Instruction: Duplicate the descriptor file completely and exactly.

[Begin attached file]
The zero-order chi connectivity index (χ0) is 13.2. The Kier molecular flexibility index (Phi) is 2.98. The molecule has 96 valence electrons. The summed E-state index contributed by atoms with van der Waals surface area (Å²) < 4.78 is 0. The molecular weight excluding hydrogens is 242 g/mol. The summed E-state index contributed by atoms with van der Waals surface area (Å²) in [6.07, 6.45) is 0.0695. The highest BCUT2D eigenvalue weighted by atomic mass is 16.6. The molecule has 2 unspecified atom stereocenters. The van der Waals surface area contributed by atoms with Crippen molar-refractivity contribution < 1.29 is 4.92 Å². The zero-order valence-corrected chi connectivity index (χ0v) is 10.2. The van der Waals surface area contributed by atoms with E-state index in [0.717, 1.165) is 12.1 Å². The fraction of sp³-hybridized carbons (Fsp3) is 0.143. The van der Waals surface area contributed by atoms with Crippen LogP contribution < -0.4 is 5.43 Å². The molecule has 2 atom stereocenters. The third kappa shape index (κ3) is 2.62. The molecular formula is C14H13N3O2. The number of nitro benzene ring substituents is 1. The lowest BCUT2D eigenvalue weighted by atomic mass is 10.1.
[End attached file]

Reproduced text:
The zero-order chi connectivity index (χ0) is 13.2. The Kier molecular flexibility index (Phi) is 2.98. The molecule has 96 valence electrons. The summed E-state index contributed by atoms with van der Waals surface area (Å²) < 4.78 is 0. The molecular weight excluding hydrogens is 242 g/mol. The summed E-state index contributed by atoms with van der Waals surface area (Å²) in [6.07, 6.45) is 0.0695. The highest BCUT2D eigenvalue weighted by atomic mass is 16.6. The molecule has 2 unspecified atom stereocenters. The van der Waals surface area contributed by atoms with Crippen molar-refractivity contribution < 1.29 is 4.92 Å². The zero-order valence-corrected chi connectivity index (χ0v) is 10.2. The van der Waals surface area contributed by atoms with E-state index in [0.717, 1.165) is 12.1 Å². The fraction of sp³-hybridized carbons (Fsp3) is 0.143. The van der Waals surface area contributed by atoms with Crippen LogP contribution < -0.4 is 5.43 Å². The molecule has 2 atom stereocenters. The third kappa shape index (κ3) is 2.62. The molecular formula is C14H13N3O2. The number of nitro benzene ring substituents is 1. The lowest BCUT2D eigenvalue weighted by atomic mass is 10.1.